About nine months into its work discerning what translation services for the Presbyterian Church (U.S.A.) will look like, the Translation Task Force, part of the A Corporation, held a Big Tent listening session Thursday attended by about 35 people including Presbyterians with ties to Thailand, Indonesia, Puerto Rico, Korea and Japan, among other nations.
“We ought to give up thanks to God for the diversity in this room,” said Bridget-Anne Hampden, the A Corp Board co-moderator. “This is what the church has to be about if we are to carry on the mission of God.”
“We are not experts in translation,” said JoAnne Sharp, a member of both the task force and the A Corp Board, “but we have learned a lot in the last nine months.”
After reaching out to ecumenical partners, the task force learned “that every denomination does (translation services) differently,” Sharp said. Some contract for services, while others, the PC(USA) included, have translators on staff.
“There is no perfect project we can copy,” Sharp said. “If we could find one denomination doing it correctly, we would borrow their information.”
Via videoconference, the task force met with the co-moderator of the 223rd General Assembly, Ruling Elder Vilmarie Cintrón-Olivieri, who discussed her translation experience during a previous assembly. The A Corp Board has also engaged a consultant, Prof. Lluís Baixauli-Olmos, who teaches in the Classical and Modern Languages Department at the University of Louisville. “He’s opened up a world we didn’t realize,” Sharp said.
The A Corp Board is searching for what it’s calling the manager of global languages. “We realize we need a multiple language individual with project management experience to run the group,” Hampden said. “It’s a unique position, but we trust God that there is somebody out there for us.”
Ruth Gardner, manager of human resources for the A Corp, said the new manager must be able to put together and lead a team and perform both contract and project management. The person must “put in place an infrastructure that will meet multiple demands we are still learning about,” she said.
Hampden and Sharp turned the microphone over to people who had questions about services that may be forthcoming or input on the translation services the PC(USA) currently offers, Korean and Spanish.
One person said she provided translation services for 25 years in the legal field, “but I didn’t dare translate in the medical field.”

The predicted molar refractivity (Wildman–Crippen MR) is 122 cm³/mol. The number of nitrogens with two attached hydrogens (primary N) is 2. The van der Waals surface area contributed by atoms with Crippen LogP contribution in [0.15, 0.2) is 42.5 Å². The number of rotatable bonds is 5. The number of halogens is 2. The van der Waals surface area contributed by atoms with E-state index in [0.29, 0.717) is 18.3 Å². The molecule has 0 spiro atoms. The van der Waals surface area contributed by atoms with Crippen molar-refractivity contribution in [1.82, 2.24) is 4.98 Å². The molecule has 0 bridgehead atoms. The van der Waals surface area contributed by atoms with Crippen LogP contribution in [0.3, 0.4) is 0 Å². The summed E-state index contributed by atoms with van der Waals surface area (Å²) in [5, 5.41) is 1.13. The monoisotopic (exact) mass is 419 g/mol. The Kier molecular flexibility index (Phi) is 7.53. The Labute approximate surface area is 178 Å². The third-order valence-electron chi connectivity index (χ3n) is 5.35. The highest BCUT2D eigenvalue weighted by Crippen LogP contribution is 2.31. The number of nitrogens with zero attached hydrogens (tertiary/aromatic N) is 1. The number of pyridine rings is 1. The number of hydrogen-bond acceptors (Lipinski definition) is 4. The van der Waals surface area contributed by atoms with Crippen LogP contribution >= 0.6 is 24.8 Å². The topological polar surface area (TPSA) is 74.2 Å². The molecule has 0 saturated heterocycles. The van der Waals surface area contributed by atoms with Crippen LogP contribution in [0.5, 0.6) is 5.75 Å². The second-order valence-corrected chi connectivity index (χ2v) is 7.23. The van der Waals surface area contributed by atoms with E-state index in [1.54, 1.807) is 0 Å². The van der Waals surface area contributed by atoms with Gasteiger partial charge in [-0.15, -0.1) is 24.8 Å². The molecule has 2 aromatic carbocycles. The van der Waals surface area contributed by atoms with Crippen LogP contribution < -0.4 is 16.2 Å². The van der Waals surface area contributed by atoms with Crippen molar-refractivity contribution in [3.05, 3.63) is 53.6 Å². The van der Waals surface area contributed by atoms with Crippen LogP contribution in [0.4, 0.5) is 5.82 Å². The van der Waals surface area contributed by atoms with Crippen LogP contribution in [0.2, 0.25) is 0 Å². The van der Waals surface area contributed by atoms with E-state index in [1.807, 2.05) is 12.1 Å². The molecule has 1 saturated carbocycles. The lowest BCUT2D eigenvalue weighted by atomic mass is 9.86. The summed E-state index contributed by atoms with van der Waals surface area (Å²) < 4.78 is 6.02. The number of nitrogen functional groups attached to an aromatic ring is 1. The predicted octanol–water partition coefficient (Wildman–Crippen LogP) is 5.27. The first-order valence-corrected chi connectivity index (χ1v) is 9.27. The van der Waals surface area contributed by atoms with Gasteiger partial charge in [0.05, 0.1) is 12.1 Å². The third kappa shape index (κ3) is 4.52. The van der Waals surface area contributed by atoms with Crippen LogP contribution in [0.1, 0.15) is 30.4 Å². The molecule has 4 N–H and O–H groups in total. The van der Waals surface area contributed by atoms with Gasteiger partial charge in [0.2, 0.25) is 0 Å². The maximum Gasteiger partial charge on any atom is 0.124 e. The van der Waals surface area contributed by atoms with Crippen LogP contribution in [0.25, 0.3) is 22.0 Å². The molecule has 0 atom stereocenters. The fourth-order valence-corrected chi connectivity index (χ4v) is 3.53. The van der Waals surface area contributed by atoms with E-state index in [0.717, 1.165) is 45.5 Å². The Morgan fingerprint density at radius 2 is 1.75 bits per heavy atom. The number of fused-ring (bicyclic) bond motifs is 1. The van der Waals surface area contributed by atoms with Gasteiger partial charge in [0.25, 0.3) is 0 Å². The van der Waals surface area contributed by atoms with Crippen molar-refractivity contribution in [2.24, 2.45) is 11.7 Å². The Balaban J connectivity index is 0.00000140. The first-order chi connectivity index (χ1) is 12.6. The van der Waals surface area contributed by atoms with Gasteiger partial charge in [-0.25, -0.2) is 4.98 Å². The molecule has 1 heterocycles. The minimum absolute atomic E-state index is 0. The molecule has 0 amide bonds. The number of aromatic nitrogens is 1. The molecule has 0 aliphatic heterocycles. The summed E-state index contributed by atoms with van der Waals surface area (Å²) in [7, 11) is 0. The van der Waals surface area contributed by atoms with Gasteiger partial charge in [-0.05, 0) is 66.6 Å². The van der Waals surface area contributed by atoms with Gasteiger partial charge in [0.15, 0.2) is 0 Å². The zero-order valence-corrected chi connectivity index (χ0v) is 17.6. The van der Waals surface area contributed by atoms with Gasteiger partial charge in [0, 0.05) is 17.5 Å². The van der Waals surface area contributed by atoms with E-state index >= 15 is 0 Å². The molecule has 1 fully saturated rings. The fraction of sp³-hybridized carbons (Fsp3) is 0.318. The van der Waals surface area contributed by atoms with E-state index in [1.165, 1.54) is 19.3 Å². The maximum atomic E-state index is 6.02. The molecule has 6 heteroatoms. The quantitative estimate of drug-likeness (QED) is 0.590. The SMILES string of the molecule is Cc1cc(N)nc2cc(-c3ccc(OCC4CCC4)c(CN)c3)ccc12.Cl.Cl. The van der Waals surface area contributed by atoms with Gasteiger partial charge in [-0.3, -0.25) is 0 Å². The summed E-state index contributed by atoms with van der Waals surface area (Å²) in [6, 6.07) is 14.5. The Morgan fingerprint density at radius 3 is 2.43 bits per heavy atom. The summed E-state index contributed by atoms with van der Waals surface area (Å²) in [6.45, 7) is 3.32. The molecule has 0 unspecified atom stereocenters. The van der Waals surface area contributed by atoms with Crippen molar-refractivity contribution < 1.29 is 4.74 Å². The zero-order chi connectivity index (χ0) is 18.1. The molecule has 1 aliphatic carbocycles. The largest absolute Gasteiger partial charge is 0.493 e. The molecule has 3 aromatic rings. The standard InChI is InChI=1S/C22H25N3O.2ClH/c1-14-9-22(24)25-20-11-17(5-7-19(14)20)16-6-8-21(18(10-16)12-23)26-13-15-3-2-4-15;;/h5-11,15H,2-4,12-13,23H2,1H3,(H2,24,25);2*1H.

“I don’t think there is a religious translator specialist,” she added, “but we do have a church lingo.”
The Rev. Deb Avery, an A Corp Board member, said she’s a little like a woman she knows who says she may be fluent in Spanish — but she’s no translator.
“What I do is listen, grab a sense of it, and then interpret it back out,” Avery said. “We can make this work, but we shouldn’t be making it work on the backs of our people of color.”
The Rev. Dr. Paul Huh, the PC(USA)’s Korean language translator, said he appreciates people’s interest in the future of translation services, “and I’m greatly encouraged by that.”
He said he came to the PC(USA) 30 years ago, “and it was translation that helped me grow in the church. Working word by word, I learned what the PC(USA) stands for. How did that happen? By studying the Book of Order and the Book of Confessions, word by word.”
Opening up languages not currently being translated — suggestions include French, Arabic, Thai, Indonesian, Vietnamese and others — “is an important dynamic in this endeavor,” Huh said, calling adding additional languages “a justice issue.”
Hampden tossed out the idea of forming an advisory board, “a cadre of individuals to bring solutions” for the A Corp to move translation services forward.
“The nuances here are critical to our success,” she said. “We want to be deliberate and it may slow the process down, but the engagement process is extremely important. I’m thinking we need to form an advisory council to help us with some of these nuances.”
Several people in the room agreed to participate.
“Thank you for helping us be a more inclusive denomination,” Hampden said at the conclusion of the hour-long listening session.